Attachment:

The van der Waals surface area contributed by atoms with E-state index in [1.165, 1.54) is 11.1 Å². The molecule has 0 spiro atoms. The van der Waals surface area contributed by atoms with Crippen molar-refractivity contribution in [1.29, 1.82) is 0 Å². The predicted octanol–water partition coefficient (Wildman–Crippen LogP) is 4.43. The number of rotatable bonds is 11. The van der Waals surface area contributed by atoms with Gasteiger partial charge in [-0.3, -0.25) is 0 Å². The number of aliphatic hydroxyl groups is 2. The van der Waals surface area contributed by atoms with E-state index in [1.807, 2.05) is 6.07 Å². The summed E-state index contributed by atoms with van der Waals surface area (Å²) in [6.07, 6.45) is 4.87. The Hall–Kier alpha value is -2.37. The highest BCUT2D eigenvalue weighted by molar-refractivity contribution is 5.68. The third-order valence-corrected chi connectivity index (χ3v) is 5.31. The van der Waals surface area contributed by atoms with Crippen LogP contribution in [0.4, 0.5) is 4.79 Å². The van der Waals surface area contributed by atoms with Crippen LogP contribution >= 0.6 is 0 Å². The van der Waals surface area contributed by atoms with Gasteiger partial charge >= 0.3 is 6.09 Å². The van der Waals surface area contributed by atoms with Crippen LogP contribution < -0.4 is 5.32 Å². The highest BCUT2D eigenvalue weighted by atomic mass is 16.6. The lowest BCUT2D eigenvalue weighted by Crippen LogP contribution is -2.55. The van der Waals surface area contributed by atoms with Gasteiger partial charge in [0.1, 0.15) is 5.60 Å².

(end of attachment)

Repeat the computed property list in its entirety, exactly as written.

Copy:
The van der Waals surface area contributed by atoms with E-state index in [1.165, 1.54) is 11.1 Å². The molecule has 0 spiro atoms. The van der Waals surface area contributed by atoms with Crippen molar-refractivity contribution in [1.29, 1.82) is 0 Å². The predicted octanol–water partition coefficient (Wildman–Crippen LogP) is 4.43. The number of rotatable bonds is 11. The van der Waals surface area contributed by atoms with Gasteiger partial charge in [-0.3, -0.25) is 0 Å². The number of aliphatic hydroxyl groups is 2. The van der Waals surface area contributed by atoms with E-state index in [1.807, 2.05) is 6.07 Å². The summed E-state index contributed by atoms with van der Waals surface area (Å²) in [6.07, 6.45) is 4.87. The Hall–Kier alpha value is -2.37. The highest BCUT2D eigenvalue weighted by molar-refractivity contribution is 5.68. The third-order valence-corrected chi connectivity index (χ3v) is 5.31. The van der Waals surface area contributed by atoms with Crippen LogP contribution in [0.4, 0.5) is 4.79 Å². The van der Waals surface area contributed by atoms with Crippen LogP contribution >= 0.6 is 0 Å². The van der Waals surface area contributed by atoms with Gasteiger partial charge >= 0.3 is 6.09 Å². The van der Waals surface area contributed by atoms with Crippen LogP contribution < -0.4 is 5.32 Å². The highest BCUT2D eigenvalue weighted by atomic mass is 16.6. The lowest BCUT2D eigenvalue weighted by Crippen LogP contribution is -2.55. The van der Waals surface area contributed by atoms with Gasteiger partial charge in [0.1, 0.15) is 5.60 Å².